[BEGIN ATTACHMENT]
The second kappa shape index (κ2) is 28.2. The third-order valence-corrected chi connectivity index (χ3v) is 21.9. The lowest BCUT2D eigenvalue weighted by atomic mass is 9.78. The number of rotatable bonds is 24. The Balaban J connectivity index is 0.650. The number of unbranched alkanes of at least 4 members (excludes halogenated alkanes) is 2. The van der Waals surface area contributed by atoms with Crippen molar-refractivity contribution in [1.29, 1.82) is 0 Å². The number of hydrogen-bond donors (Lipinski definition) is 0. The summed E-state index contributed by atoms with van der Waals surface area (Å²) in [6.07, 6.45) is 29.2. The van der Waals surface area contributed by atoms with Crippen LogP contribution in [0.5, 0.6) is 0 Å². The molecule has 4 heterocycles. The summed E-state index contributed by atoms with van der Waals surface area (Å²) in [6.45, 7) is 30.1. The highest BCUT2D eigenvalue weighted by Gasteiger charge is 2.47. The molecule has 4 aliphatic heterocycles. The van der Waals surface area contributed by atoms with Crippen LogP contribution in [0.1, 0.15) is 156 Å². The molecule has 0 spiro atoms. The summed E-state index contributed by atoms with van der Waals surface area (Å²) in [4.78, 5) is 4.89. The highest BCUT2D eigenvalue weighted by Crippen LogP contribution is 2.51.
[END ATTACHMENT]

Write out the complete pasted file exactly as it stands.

The second kappa shape index (κ2) is 28.2. The third-order valence-corrected chi connectivity index (χ3v) is 21.9. The lowest BCUT2D eigenvalue weighted by atomic mass is 9.78. The number of rotatable bonds is 24. The Balaban J connectivity index is 0.650. The number of unbranched alkanes of at least 4 members (excludes halogenated alkanes) is 2. The van der Waals surface area contributed by atoms with Crippen molar-refractivity contribution in [1.29, 1.82) is 0 Å². The number of hydrogen-bond donors (Lipinski definition) is 0. The summed E-state index contributed by atoms with van der Waals surface area (Å²) in [6.07, 6.45) is 29.2. The van der Waals surface area contributed by atoms with Crippen LogP contribution in [0.5, 0.6) is 0 Å². The molecule has 4 heterocycles. The summed E-state index contributed by atoms with van der Waals surface area (Å²) in [6.45, 7) is 30.1. The highest BCUT2D eigenvalue weighted by Gasteiger charge is 2.47. The molecule has 4 aliphatic heterocycles. The van der Waals surface area contributed by atoms with Crippen LogP contribution in [0.1, 0.15) is 156 Å². The molecule has 0 spiro atoms. The summed E-state index contributed by atoms with van der Waals surface area (Å²) in [4.78, 5) is 4.89. The highest BCUT2D eigenvalue weighted by Crippen LogP contribution is 2.51.